In January, 100 years after construction of the original building at Arlington High School began, the school administration plans to seek state funds to pursue a project unprecedented here -- reshaping the Mass. Ave. landmark. "There has never been…
Nearing the end of its first full-scale review of a proposed hospital merger, the Health Policy Commission on Wednesday approved two more full cost and market impact reviews of proposed hospital acquisitions in Winchester, Melrose and Medford.
The commission on Wednesday approved a preliminary report recommending a referral to Attorney General Martha Coakley and deeming Partners HealthCare System’s planned acquisition of South Shore Hospital and Harbor Medical Associates would increase costs without a substantial increase in health care system benefits and savings.
The commission then turned its attention to the suburbs north of Boston, approving a review of Partners’ proposed acquisition of Hallmark Health System and a review of Lahey Health System’s proposed acquisition of Winchester Hospital.
Hallmark operates Lawrence Memorial Hospital in Medford and Melrose-Wakefield Hospital in Melrose. Commission staff noted Partners’ plan calls for “significant restructuring of services at North Shore Medical Center” and said it “raises significant competitive concerns, including the potential of the resulting system to negotiate higher prices through increased bargaining leverage.”
HPC staff said Lahey became “more concentrated” when it merged with Northeast Health System and said an additional acquisition would raise similar “competitive concerns.”
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Malden City Councilor David D’Arcangelo might run for Sen. Katherine Clark’s former state Senate seat, though he said he is also recruiting others to try for the seat and evaluating other options.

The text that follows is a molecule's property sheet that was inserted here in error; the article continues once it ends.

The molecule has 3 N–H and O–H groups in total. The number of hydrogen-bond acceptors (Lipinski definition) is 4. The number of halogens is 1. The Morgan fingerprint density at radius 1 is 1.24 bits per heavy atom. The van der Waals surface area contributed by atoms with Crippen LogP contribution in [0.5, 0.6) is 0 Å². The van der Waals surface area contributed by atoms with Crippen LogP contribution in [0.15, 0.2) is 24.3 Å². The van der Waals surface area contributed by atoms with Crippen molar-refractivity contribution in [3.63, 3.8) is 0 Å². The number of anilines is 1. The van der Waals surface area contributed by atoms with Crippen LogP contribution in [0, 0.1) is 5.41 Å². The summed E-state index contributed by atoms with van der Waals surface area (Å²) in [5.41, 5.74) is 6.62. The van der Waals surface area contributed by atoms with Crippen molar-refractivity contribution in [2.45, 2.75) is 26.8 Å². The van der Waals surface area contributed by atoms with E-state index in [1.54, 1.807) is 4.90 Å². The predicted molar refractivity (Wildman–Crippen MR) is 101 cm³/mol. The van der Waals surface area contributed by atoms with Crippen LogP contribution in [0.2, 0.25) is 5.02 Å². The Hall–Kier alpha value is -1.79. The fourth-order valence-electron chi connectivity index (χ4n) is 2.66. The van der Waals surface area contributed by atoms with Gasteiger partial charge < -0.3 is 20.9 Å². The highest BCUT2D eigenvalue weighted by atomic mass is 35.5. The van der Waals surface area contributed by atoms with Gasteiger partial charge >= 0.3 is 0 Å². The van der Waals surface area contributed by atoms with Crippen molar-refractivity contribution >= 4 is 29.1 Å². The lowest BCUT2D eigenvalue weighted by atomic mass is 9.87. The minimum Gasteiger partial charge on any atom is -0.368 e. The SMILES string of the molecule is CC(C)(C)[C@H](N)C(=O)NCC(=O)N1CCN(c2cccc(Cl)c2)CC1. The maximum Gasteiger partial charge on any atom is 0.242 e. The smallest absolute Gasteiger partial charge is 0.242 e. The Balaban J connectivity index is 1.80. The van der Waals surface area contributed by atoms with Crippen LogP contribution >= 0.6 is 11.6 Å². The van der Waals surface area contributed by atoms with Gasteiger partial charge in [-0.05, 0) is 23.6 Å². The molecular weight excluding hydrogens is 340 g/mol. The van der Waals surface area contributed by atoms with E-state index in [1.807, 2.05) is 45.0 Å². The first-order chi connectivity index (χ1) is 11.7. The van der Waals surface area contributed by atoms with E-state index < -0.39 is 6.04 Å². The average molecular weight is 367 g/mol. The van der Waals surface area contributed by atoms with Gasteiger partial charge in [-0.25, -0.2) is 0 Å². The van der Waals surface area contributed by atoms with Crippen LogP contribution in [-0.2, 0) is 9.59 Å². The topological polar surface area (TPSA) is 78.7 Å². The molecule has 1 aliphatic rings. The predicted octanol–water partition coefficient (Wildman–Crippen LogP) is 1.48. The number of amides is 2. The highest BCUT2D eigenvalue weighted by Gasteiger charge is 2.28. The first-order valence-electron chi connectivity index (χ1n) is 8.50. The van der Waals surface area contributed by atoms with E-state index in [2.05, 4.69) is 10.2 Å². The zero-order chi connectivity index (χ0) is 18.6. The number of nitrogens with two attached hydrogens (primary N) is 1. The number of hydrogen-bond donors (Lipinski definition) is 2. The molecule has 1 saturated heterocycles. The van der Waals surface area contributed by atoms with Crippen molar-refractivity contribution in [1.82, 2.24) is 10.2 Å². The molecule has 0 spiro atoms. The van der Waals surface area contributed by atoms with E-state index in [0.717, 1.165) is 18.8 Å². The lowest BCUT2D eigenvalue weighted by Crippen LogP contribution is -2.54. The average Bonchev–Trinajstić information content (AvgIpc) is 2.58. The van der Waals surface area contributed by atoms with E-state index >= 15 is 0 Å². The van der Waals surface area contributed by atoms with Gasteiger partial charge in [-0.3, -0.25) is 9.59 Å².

“It’s such a short race and then you’ve got to run again,” D’Arcangelo told the News Service, referring to the April 1 special election, followed by another election in November.
He said, “Maybe there’s a November run rather than a run in April. We really need to try to make sure there’s a full marketplace of ideas, instead of just a steady diet of tax and spend.”
After long-time Republican Sen. Richard Tisei gave up the Senate seat to run for lieutenant governor in 2010, Malden City Councilor Craig Spadafora lost to Clark, of Melrose, in the 2010 race to replace Tisei in the Senate.
D'Archangleo said he's encouraged Spadafora to try again in the 5th Middlesex District. After winning a special Congressional election last Tuesday, Clark traded the state Senate for the U.S. House of Representatives.
D’Arcangelo also mentioned as potential GOP candidates Melrose Alderwoman Monica Medeiros and Melrose Republican David Lucas, who lost a bid for Clark’s former House seat in 2010.
“We want somebody who’s going to take it seriously who’s going to have the time to invest,” said D’Arcangelo, who said he is concerned what effect the back-to-back campaigns would have on his Archangel Communications business.
As a former aide to Tisei, who held the seat and the title of minority leader before Clark won it for the Democrats, D’Arcangelo said he would meet with the state party Tuesday to discuss his options. “Our system of government was not designed to work with just one party, and that’s what we have right now, unfortunately,” said D’Arcangelo.